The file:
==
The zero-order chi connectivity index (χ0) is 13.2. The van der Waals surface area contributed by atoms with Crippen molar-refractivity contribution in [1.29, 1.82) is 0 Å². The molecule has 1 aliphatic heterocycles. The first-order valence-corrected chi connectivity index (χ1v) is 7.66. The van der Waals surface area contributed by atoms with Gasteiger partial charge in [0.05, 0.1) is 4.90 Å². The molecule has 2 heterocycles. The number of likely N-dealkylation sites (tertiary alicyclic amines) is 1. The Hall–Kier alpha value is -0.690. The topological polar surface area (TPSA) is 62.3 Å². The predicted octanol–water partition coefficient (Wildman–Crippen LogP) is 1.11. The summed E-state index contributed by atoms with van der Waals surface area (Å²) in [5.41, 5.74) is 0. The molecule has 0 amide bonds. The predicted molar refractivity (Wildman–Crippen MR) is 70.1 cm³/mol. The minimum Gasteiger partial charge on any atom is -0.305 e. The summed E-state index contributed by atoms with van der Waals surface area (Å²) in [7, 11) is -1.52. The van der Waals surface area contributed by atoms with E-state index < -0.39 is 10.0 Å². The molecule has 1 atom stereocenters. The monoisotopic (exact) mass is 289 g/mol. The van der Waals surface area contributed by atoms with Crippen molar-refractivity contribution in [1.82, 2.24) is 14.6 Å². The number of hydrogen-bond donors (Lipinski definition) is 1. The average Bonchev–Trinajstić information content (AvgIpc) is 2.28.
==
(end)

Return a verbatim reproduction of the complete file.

The zero-order chi connectivity index (χ0) is 13.2. The van der Waals surface area contributed by atoms with Crippen molar-refractivity contribution in [1.29, 1.82) is 0 Å². The molecule has 1 aliphatic heterocycles. The first-order valence-corrected chi connectivity index (χ1v) is 7.66. The van der Waals surface area contributed by atoms with Gasteiger partial charge in [0.05, 0.1) is 4.90 Å². The molecule has 2 heterocycles. The number of likely N-dealkylation sites (tertiary alicyclic amines) is 1. The Hall–Kier alpha value is -0.690. The topological polar surface area (TPSA) is 62.3 Å². The predicted octanol–water partition coefficient (Wildman–Crippen LogP) is 1.11. The summed E-state index contributed by atoms with van der Waals surface area (Å²) in [5.41, 5.74) is 0. The molecule has 0 amide bonds. The predicted molar refractivity (Wildman–Crippen MR) is 70.1 cm³/mol. The minimum Gasteiger partial charge on any atom is -0.305 e. The summed E-state index contributed by atoms with van der Waals surface area (Å²) in [7, 11) is -1.52. The van der Waals surface area contributed by atoms with E-state index < -0.39 is 10.0 Å². The molecule has 1 atom stereocenters. The monoisotopic (exact) mass is 289 g/mol. The van der Waals surface area contributed by atoms with Crippen molar-refractivity contribution in [1.82, 2.24) is 14.6 Å². The number of hydrogen-bond donors (Lipinski definition) is 1. The average Bonchev–Trinajstić information content (AvgIpc) is 2.28.